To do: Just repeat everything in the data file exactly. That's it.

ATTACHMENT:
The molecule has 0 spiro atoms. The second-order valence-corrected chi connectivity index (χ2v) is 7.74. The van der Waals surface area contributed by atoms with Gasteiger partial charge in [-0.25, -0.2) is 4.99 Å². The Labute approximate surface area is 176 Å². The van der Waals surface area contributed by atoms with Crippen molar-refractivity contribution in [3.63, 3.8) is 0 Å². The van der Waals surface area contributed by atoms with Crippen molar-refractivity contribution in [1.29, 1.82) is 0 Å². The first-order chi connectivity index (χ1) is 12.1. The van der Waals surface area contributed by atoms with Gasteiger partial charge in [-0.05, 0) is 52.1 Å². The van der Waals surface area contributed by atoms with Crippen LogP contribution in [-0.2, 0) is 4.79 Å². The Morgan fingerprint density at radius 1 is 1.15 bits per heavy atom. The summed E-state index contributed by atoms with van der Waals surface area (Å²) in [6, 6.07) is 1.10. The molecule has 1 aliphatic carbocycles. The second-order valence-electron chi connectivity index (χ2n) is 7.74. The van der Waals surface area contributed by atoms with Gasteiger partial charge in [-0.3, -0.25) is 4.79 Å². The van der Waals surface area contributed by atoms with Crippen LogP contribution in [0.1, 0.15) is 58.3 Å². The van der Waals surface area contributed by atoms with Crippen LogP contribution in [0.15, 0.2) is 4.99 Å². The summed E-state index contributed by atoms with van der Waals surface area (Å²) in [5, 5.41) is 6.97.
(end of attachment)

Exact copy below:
The molecule has 0 spiro atoms. The second-order valence-corrected chi connectivity index (χ2v) is 7.74. The van der Waals surface area contributed by atoms with Gasteiger partial charge in [-0.25, -0.2) is 4.99 Å². The Labute approximate surface area is 176 Å². The van der Waals surface area contributed by atoms with Crippen molar-refractivity contribution in [3.63, 3.8) is 0 Å². The van der Waals surface area contributed by atoms with Crippen molar-refractivity contribution in [1.29, 1.82) is 0 Å². The first-order chi connectivity index (χ1) is 12.1. The van der Waals surface area contributed by atoms with Gasteiger partial charge in [-0.05, 0) is 52.1 Å². The van der Waals surface area contributed by atoms with Crippen LogP contribution in [-0.2, 0) is 4.79 Å². The Morgan fingerprint density at radius 1 is 1.15 bits per heavy atom. The summed E-state index contributed by atoms with van der Waals surface area (Å²) in [6, 6.07) is 1.10. The molecule has 1 aliphatic carbocycles. The second-order valence-electron chi connectivity index (χ2n) is 7.74. The van der Waals surface area contributed by atoms with Gasteiger partial charge in [-0.3, -0.25) is 4.79 Å². The van der Waals surface area contributed by atoms with Crippen LogP contribution in [0.1, 0.15) is 58.3 Å². The van der Waals surface area contributed by atoms with Crippen LogP contribution in [0.15, 0.2) is 4.99 Å². The summed E-state index contributed by atoms with van der Waals surface area (Å²) in [5, 5.41) is 6.97.